Are some of your symptoms leading you to believe that you have the flu? Influenza, more commonly referred to as the flu, is a contagious respiratory illness cause by influenza viruses (and yes there are more than one strains of this illness). Common flu symptoms include, but are not limited to the following: fever, headache, tiredness, cough, sore throat, tiredness, cough, runny or stuffy nose, body aches, diarrhea and vomiting. These symptoms usually come on suddenly and can last for a while before you discover that all of your symptoms may in fact be the flu.
But not to worry, just because you may present with one or more of these symptoms does not necessarily mean that you have the flu.
Many other illnesses including the common cold, have similar symptoms. But that doesn't mean you should just shrug it off as the common cold, if you feel as though your symptoms are getting worse instead of better, than maybe you should consult a physician.
You yourself cannot distinguish the difference between the symptoms of a flu and a common cold, you must consult a doctor so they can further assess you symptoms. A more thorough examination by a doctor can tell you whether you have the flu, or you are experiencing complications from having the flu. And not to fret, there are many tests that can tell you whether you have the flu, but make sure you catch it within the first two days of your feeling sick.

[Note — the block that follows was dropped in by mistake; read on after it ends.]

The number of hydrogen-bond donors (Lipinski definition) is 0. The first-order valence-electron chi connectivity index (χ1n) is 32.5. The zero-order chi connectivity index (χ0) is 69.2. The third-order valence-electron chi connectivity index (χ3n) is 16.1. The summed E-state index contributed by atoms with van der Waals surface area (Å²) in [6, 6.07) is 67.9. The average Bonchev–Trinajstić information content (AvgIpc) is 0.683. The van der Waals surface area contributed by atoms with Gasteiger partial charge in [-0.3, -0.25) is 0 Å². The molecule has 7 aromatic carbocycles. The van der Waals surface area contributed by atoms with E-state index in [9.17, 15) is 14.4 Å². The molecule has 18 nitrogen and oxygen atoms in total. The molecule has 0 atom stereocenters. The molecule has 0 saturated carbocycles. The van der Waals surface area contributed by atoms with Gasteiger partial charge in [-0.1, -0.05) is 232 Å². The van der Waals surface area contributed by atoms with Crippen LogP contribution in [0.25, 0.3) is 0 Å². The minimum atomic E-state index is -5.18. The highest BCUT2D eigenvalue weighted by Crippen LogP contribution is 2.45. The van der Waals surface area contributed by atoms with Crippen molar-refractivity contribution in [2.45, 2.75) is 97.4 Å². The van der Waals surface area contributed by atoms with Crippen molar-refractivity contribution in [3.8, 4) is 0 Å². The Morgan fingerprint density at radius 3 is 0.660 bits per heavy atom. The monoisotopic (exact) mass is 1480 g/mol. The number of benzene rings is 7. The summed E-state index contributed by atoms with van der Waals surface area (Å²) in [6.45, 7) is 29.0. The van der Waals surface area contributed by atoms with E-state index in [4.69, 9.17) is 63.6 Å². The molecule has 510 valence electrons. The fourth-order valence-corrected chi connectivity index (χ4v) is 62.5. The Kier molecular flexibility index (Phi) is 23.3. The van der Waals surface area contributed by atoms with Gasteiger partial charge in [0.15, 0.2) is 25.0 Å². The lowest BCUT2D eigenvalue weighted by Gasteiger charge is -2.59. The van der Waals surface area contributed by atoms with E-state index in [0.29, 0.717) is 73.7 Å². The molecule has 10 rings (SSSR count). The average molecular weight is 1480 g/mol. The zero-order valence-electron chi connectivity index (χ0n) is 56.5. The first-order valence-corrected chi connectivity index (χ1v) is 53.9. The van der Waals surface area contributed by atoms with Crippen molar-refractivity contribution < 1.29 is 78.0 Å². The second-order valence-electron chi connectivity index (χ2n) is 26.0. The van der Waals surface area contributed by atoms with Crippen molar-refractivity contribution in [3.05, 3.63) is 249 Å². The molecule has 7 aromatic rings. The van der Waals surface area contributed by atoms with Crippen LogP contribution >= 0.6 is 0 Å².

It is even more important if you are a high risk patient that you consult a doctor as soon as possible. People who are considered high risk are those who are 65 years or older, people with chronic medical conditions (including but not limited to asthma, diabetes, or heart disease) people who are pregnant, and young children. All of the listed above have one thing in common, they all have weakened immune systems, and should be the first to consult a doctor if they are worried about having one of the many symptoms of the flu.
If you do not act on the symptoms of the flu soon enough, you are at a higher risk of having further complications including bacterial pneumonia, dehydration, and worsening of chronic medical conditions -- health conditions, asthma, or diabetes.
Every one's body is different, and reactions to the flu can vary greatly from person to person. Some people can recover just fine from the flu, others may have a more difficult time getting over the flu, and children are particularly fragile in the they still have weaker immune systems.
And now all this talk about how to go about finding out if you have the flu, it would be important to know how to prevent it as well. The flu is an air born illness, and can be contracted by close contact. Thus the flu is somewhat hard to avoid. The best advice is plan ahead. There is an inactivated flu -- the 'flu shot' vaccine that patients can get before flu season starts to help prevent you from contracting the flu virus. And now for those of us who are afraid of needles can now get a nasal spray flu vaccine which is most recommended for people healthy people over the age of two. Both ways are very efficient in helping to prevent you from contracting the flu, but there is no sure thing. So be cautious during flu season. Avoid contact with those who may have the flu and practice good personal hygiene.